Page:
He did not disappoint with a fascinating show that was as much performance art as a rock concert.
The massive stage featured just a wooden chair and table bearing a human brain as the audience entered the venue amidst rainforest sound.
The singer/songwriter was in great form leading his 11-strong troupe of musicians, singers and dancers through a tour de force combining songs from his new album American Utopia, solo favourites and Talking Heads classics.
Opening song Here saw a barefoot Byrne, revealed by a single spotlight alone on stage at the table. He was gradually joined on stage by the rest of his group, all similarly without shoes and dressed in a uniform of pale grey suits.
Lazy upped the energy and following a romp through I Zimbra, it was Slippery People that got fans on their feet and dancing along.
The silver-haired star's energy through the long show belied his 66 years and there were plenty of Talking Heads favourites sprinkled through the hour-and-and-a-half show.
The backing musicians, all carrying their instruments, were constantly shifting and switching from on to off stage through the shimmering fronds of curtains surrounding the performance area.
There were dance routines aplenty and clever lighting added to the atmosphere.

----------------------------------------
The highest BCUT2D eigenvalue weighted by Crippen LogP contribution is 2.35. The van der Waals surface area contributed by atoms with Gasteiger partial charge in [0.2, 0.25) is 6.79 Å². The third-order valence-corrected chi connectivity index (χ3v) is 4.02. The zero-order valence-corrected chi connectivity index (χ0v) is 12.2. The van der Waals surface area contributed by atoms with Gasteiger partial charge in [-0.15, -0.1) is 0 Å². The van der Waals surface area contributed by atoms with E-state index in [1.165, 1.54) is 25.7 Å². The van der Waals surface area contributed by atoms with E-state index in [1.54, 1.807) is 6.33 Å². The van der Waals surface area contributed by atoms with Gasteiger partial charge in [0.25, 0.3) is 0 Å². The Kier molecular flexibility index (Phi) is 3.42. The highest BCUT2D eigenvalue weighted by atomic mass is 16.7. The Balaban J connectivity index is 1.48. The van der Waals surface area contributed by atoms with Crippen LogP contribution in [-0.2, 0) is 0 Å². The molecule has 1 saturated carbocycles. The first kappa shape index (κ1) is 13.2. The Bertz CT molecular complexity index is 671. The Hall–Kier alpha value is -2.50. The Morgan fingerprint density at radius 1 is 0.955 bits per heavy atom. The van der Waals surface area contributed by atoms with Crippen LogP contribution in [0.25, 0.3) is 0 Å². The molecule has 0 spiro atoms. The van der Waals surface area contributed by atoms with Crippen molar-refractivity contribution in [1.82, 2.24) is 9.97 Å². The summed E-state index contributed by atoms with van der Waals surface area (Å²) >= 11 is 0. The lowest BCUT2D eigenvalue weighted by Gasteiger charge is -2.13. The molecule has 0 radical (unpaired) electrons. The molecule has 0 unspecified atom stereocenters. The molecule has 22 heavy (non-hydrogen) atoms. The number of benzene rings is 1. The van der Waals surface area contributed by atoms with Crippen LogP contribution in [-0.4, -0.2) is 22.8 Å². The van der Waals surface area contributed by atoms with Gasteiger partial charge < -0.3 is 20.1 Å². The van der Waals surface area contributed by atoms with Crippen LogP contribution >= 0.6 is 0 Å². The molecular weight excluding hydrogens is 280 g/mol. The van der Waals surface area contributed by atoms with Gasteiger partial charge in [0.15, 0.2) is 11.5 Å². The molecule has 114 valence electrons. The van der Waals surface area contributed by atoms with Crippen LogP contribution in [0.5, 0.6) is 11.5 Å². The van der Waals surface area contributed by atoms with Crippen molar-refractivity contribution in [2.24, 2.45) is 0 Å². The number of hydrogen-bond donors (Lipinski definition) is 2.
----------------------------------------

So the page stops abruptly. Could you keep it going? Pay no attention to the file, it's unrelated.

He did chat to the audience, even revealing he had drawn Switzerland in a World Cup draw and delighting they had 'tied' Brazil, to the embarrassment of a trio of Brazilians in his ensemble.
Byrne's jerky out of control movements brought roars of applause as the band launched into a brilliant rendition of Once in a Lifetime that was one of the highlights of the night, along with Everybody's Coming to My House from his new album.
This Must Be the Place and Born Under Punches also delighted the audience along with a superb Blind with a single footlight creating giant shadows of Byrne playing guitar, which he played sparingly through the night.
The fantastic set ended on a high with Burning Down the House as fans applauded for minutes as the performers took their bows.
There was, of course, an encore of Dancing Together, from Byrne's musical about Imelda Marcos, and a final Talking Heads classic, The Great Curve.
As a final treat the band returned for a chanted performance of Janelle Monae's Hell You Talmbout, which lists black Americans killed by police and vigilantes.
Birmingham's own Laura Mvula had opened the night with an intense and entrancing set with multi-instrumentalist Troy Miller.
She was clearly delighted to be back home with her mother and father in the audience and her song Father, Father was one of the highlights of her set.
The former Birmingham Conservatoire student was back on the Symphony Hall stage for the first time since graduating.
For those who missed the American Utopia tour at Symphony Hall there is a chance to see it when it returns to the West Midlands in the massive surroundings of the Genting Arena at the National Exhibition Centre on October 26.